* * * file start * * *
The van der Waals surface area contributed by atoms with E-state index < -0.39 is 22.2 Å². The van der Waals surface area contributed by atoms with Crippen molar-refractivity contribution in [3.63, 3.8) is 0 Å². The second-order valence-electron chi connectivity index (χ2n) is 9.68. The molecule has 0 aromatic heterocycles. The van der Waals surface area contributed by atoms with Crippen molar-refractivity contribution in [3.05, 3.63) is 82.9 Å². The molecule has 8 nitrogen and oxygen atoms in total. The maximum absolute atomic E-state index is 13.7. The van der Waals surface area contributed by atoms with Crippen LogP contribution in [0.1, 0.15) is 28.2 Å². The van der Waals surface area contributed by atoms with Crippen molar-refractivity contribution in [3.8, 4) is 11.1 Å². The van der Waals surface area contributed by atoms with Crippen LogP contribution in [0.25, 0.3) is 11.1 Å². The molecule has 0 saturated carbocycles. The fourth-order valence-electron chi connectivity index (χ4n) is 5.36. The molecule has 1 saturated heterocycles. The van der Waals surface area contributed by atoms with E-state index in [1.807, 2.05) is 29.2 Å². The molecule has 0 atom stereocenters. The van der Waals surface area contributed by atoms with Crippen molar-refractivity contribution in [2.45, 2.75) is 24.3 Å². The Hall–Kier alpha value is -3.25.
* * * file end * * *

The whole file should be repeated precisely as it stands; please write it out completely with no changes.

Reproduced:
The van der Waals surface area contributed by atoms with E-state index < -0.39 is 22.2 Å². The van der Waals surface area contributed by atoms with Crippen molar-refractivity contribution in [3.63, 3.8) is 0 Å². The second-order valence-electron chi connectivity index (χ2n) is 9.68. The molecule has 0 aromatic heterocycles. The van der Waals surface area contributed by atoms with Crippen molar-refractivity contribution in [3.05, 3.63) is 82.9 Å². The molecule has 8 nitrogen and oxygen atoms in total. The maximum absolute atomic E-state index is 13.7. The van der Waals surface area contributed by atoms with Crippen LogP contribution in [0.1, 0.15) is 28.2 Å². The van der Waals surface area contributed by atoms with Crippen molar-refractivity contribution in [3.8, 4) is 11.1 Å². The van der Waals surface area contributed by atoms with Crippen LogP contribution in [0.25, 0.3) is 11.1 Å². The molecule has 0 saturated carbocycles. The fourth-order valence-electron chi connectivity index (χ4n) is 5.36. The molecule has 1 saturated heterocycles. The van der Waals surface area contributed by atoms with E-state index in [1.807, 2.05) is 29.2 Å². The molecule has 0 atom stereocenters. The van der Waals surface area contributed by atoms with Crippen molar-refractivity contribution in [2.45, 2.75) is 24.3 Å². The Hall–Kier alpha value is -3.25.